rotating amplifier[′rō‚tād·iŋ ′am·plə‚fī·ər]
(also rotary amplifier or dynamoelec-tric amplifier), an electric machine that is used to amplify, by means of the energy of a prime mover (usually an electric motor), the power of a signal supplied to a field winding. Rotating amplifiers are used in automatic control systems. The power rating of such amplifiers ranges from fractions of a watt to tens of kilowatts; the gain—that is, the ratio of the output power to the input power—is 104–105. In a rotating amplifier, a small change in the power supplied to the field excitation circuit results in a much larger change in the output power.
A distinction is made between direct-field rotating amplifiers, which have one amplifier stage, and cross-field rotating amplifiers, which have two amplifier stages. Two-stage rotating amplifiers, called amplidynes, are more widely used.
An amplidyne (Figure 1) is a DC generator, usually a bipolar generator, with two pairs of brushes on the commutator. One or more field windings, which are more often called control windings, are located on the stator poles. When a signal to be amplified is supplied to the control winding (CW), a magnetic flux Φ1 is produced; the flux is parallel to the axis d-d. An electromotive force (emf) is induced in the armature winding. The emf reaches its maximum value between the brushes a-a and is equal to zero between the brushes b-b. The armature is short-circuited by the brushes a-a. Therefore, even when the emf in the armature winding is not substantial, a sufficiently large current Ia is generated. The current Ia causes the signal power to be amplified, thus completing the first stage of amplification.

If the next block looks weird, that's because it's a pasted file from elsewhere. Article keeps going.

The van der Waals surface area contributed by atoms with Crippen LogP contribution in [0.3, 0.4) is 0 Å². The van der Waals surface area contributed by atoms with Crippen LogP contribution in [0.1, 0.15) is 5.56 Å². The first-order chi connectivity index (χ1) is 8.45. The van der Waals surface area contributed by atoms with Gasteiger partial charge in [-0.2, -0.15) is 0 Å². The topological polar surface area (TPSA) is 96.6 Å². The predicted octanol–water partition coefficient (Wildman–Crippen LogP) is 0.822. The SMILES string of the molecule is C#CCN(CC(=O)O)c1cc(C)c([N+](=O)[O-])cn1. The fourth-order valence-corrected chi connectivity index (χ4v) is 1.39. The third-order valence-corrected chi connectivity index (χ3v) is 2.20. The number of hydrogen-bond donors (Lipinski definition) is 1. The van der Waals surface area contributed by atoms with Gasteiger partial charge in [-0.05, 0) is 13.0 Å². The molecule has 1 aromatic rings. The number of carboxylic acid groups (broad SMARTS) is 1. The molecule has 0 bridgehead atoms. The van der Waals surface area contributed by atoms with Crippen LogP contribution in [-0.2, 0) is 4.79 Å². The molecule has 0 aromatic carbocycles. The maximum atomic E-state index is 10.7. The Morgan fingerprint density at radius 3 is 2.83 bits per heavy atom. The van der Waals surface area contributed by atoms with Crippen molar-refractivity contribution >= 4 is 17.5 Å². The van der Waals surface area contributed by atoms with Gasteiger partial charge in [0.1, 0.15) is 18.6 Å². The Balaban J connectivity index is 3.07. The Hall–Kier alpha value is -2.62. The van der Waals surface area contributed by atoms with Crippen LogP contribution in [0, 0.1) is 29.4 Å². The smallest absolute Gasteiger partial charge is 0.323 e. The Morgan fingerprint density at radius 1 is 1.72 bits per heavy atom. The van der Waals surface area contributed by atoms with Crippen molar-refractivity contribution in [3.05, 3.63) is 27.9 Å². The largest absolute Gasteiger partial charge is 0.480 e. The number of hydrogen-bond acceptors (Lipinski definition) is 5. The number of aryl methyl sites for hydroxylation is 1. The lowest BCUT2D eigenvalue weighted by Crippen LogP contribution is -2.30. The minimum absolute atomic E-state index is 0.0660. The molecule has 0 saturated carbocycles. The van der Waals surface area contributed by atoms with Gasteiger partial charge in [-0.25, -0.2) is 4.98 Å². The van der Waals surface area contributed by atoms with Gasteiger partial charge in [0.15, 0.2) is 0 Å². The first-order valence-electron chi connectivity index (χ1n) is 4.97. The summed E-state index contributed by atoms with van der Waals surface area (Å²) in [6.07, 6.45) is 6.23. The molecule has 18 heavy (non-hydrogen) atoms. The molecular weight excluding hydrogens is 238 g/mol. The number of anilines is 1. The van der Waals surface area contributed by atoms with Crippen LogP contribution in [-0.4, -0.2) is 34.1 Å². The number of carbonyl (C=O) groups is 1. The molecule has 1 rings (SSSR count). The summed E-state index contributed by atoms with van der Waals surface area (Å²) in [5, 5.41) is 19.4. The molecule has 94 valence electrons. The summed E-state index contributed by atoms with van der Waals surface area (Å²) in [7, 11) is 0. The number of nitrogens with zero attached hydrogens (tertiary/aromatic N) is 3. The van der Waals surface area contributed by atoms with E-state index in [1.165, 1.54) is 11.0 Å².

In the second stage of amplification, the current Ia generates a strong transverse magnetic field, which is associated with the magnetic flux Φaq. When the armature rotates in the transverse field, a voltage U2 is induced between the brushes b-b, which are connected to an external circuit. As a result, a large current I2 is generated in the external circuit. The current I2 gives rise to a high output power.
An additional winding called a compensating winding produces a magnetizing force FCo that is equal to the armature’s magnetizing force Fad, thus eliminating signal distortion.
REFERENCEGoriainov, F. A. Elektromashinnye usiliteli. Moscow-Leningrad, 1962.
M. D. NAKHODKIN